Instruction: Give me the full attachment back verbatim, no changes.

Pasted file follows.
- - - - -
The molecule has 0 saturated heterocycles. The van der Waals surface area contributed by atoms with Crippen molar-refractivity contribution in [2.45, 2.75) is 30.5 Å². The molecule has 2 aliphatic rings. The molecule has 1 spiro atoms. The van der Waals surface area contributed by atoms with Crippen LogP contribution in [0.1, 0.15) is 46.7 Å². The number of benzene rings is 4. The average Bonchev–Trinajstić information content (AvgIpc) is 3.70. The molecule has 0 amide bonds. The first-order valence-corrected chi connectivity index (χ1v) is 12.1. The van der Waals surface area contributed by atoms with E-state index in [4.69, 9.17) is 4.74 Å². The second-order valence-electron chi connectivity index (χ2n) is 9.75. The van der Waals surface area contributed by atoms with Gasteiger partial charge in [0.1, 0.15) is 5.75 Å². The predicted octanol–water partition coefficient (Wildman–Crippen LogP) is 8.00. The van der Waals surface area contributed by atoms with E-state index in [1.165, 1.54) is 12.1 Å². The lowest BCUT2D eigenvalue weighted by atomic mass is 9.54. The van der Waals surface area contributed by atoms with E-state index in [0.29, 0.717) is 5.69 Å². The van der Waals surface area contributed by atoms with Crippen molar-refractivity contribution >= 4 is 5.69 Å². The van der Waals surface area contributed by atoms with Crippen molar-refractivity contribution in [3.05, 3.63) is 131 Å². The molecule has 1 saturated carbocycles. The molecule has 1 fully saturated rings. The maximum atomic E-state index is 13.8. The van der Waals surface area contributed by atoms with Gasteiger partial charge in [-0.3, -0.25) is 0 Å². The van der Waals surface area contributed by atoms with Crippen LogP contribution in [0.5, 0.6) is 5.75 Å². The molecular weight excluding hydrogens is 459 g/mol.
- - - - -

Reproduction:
The molecule has 0 saturated heterocycles. The van der Waals surface area contributed by atoms with Crippen molar-refractivity contribution in [2.45, 2.75) is 30.5 Å². The molecule has 2 aliphatic rings. The molecule has 1 spiro atoms. The van der Waals surface area contributed by atoms with Crippen LogP contribution in [0.1, 0.15) is 46.7 Å². The number of benzene rings is 4. The average Bonchev–Trinajstić information content (AvgIpc) is 3.70. The molecule has 0 amide bonds. The first-order valence-corrected chi connectivity index (χ1v) is 12.1. The van der Waals surface area contributed by atoms with E-state index in [4.69, 9.17) is 4.74 Å². The second-order valence-electron chi connectivity index (χ2n) is 9.75. The van der Waals surface area contributed by atoms with Gasteiger partial charge in [0.1, 0.15) is 5.75 Å². The predicted octanol–water partition coefficient (Wildman–Crippen LogP) is 8.00. The van der Waals surface area contributed by atoms with E-state index in [1.165, 1.54) is 12.1 Å². The lowest BCUT2D eigenvalue weighted by atomic mass is 9.54. The van der Waals surface area contributed by atoms with E-state index in [0.29, 0.717) is 5.69 Å². The van der Waals surface area contributed by atoms with Crippen molar-refractivity contribution >= 4 is 5.69 Å². The van der Waals surface area contributed by atoms with Crippen molar-refractivity contribution in [3.05, 3.63) is 131 Å². The molecule has 1 saturated carbocycles. The molecule has 1 fully saturated rings. The maximum atomic E-state index is 13.8. The van der Waals surface area contributed by atoms with Gasteiger partial charge in [-0.3, -0.25) is 0 Å². The van der Waals surface area contributed by atoms with Crippen LogP contribution in [0.5, 0.6) is 5.75 Å². The molecular weight excluding hydrogens is 459 g/mol.